• Major changes in Metro Manila traffic situation will happen in 2 to 3 years
• Incoming DPWH Secretary Mark Villar said the agency is set to ramp up infrastructure spending
• “Traffic problem in the country was a function of underspending on infrastructure,” Villar said
Mark Villar, the incoming Department of Public Works and Highways Secretary, said major changes in Metro Manila traffic situation will happen in the next two to three years.
“The directive is to hit the ground running. There would be major changes over the next two to three years. You will feel it, we will have some major infrastructure over the next three years,” Villar told reporters.
Although he did not give any guarantee that traffic congestion in the major arteries of Metro Manila would be totally eliminated within the six-year term of incoming President Rodrigo Duterte, he said big steps will be undertaken to resolve the traffic woes as his agency is set to ramp up spending on infrastructure.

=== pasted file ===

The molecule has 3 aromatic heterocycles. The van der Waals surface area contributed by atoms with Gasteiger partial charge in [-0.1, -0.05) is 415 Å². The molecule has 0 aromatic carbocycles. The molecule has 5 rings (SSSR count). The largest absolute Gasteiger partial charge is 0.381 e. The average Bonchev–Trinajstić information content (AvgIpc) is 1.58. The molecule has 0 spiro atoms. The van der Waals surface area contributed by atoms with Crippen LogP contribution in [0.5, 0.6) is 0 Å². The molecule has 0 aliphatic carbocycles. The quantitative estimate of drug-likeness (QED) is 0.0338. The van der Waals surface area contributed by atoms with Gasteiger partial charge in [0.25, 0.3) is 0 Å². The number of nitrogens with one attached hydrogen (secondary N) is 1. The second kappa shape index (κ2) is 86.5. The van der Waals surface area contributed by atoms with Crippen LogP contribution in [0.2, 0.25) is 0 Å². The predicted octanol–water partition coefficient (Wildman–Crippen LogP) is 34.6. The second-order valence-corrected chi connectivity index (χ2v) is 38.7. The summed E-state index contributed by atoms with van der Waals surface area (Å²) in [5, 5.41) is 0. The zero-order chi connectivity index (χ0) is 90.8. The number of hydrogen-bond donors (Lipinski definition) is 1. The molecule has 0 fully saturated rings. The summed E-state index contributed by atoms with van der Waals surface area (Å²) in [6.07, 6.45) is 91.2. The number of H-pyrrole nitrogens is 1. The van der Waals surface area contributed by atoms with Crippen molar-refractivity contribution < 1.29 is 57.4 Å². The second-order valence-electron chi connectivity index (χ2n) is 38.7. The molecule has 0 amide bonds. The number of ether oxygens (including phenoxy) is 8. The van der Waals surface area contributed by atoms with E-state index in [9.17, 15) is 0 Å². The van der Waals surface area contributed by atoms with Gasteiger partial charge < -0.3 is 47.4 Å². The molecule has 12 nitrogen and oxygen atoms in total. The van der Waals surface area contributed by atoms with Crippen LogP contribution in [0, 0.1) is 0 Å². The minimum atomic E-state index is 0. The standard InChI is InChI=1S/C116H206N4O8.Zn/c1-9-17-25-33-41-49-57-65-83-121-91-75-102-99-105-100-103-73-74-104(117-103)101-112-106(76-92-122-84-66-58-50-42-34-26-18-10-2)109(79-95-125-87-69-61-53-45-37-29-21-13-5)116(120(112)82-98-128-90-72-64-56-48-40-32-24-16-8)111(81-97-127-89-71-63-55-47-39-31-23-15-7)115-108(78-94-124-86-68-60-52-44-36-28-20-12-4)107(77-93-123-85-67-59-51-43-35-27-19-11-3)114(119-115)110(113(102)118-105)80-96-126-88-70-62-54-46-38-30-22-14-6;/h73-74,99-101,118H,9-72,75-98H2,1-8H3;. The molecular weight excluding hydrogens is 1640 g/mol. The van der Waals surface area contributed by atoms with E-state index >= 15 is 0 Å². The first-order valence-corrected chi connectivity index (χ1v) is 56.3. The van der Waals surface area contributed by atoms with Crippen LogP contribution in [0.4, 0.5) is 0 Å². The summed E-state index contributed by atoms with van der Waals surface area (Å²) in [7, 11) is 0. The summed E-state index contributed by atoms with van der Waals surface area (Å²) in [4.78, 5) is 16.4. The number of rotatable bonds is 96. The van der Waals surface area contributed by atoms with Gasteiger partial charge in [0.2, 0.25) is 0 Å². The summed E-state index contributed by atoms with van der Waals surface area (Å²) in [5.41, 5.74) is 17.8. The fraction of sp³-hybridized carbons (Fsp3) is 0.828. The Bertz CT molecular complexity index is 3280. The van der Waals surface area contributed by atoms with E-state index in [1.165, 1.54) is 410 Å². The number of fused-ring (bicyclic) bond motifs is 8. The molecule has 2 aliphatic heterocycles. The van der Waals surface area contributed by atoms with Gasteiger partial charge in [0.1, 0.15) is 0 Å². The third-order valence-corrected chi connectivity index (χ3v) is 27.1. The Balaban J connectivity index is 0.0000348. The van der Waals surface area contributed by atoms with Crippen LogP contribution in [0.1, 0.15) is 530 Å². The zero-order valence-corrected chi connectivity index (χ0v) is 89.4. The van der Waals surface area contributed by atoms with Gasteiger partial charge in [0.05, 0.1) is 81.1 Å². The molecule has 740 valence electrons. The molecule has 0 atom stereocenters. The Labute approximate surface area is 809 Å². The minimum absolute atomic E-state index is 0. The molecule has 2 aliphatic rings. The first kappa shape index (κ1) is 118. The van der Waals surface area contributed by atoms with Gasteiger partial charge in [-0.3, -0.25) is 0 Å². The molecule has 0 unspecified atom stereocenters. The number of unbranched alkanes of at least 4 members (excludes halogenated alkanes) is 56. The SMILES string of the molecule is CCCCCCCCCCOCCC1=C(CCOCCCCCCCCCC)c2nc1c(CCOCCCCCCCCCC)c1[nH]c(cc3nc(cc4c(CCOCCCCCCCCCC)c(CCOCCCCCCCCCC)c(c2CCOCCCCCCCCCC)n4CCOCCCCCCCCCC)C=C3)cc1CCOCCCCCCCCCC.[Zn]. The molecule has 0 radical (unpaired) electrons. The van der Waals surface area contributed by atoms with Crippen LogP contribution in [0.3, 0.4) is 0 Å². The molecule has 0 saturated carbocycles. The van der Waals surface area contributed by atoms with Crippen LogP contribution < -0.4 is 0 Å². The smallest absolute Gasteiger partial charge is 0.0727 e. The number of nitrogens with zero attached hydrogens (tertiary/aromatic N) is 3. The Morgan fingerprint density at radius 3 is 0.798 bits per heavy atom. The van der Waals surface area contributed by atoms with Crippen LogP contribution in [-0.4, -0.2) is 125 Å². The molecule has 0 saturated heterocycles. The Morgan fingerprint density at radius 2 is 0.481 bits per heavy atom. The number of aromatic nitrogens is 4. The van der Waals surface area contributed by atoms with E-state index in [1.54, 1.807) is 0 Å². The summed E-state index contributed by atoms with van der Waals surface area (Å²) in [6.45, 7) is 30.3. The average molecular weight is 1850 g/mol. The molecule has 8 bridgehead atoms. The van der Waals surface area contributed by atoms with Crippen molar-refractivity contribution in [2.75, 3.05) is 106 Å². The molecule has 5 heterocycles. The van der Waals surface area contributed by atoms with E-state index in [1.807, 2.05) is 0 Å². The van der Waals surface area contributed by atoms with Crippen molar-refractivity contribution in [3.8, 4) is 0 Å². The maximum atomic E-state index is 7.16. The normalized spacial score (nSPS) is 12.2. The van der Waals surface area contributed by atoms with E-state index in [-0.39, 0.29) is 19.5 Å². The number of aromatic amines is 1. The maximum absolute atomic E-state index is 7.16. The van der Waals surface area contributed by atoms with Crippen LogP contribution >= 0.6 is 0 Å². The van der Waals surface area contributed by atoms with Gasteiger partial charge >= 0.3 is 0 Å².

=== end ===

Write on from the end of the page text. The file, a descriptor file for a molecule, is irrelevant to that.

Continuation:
As mentioned by Myla Iglesias in her article for Malaya, Villar said he is closely coordinating with incoming transport Secretary Arthur Tugade for a comprehensive plan to decongest Metro Manila.
Addressing disaster management, flood control, tourism and the efficient transportation of agricultural goods is part of the comprehensive plan, he said.
The DPWH, under Villar’s helm, will focus on rolling out projects whose feasibility studies have been completed, but were not implemented by the Aquino administration.
He cited the P3.03-billion Edsa-Taft flyover, which was put on hold in 2013; the planned construction of a bridge to cross Pasig River to connect the Bonifacio Global City in Taguig-Makati area and the Ortigas Center in Pasig City, flyover projects on Kalayaan and Katipunan and the road widening of C5.
Asked if the Duterte administration can solve the traffic problem in Metro Manila, Villar said, “It’s hard to quantify right now. We can take big steps towards solving it. I think we are planning to increase our infrastructure spending, with that somehow we can catch up.”
“Traffic problem in the country was a function of underspending on infrastructure,” he added.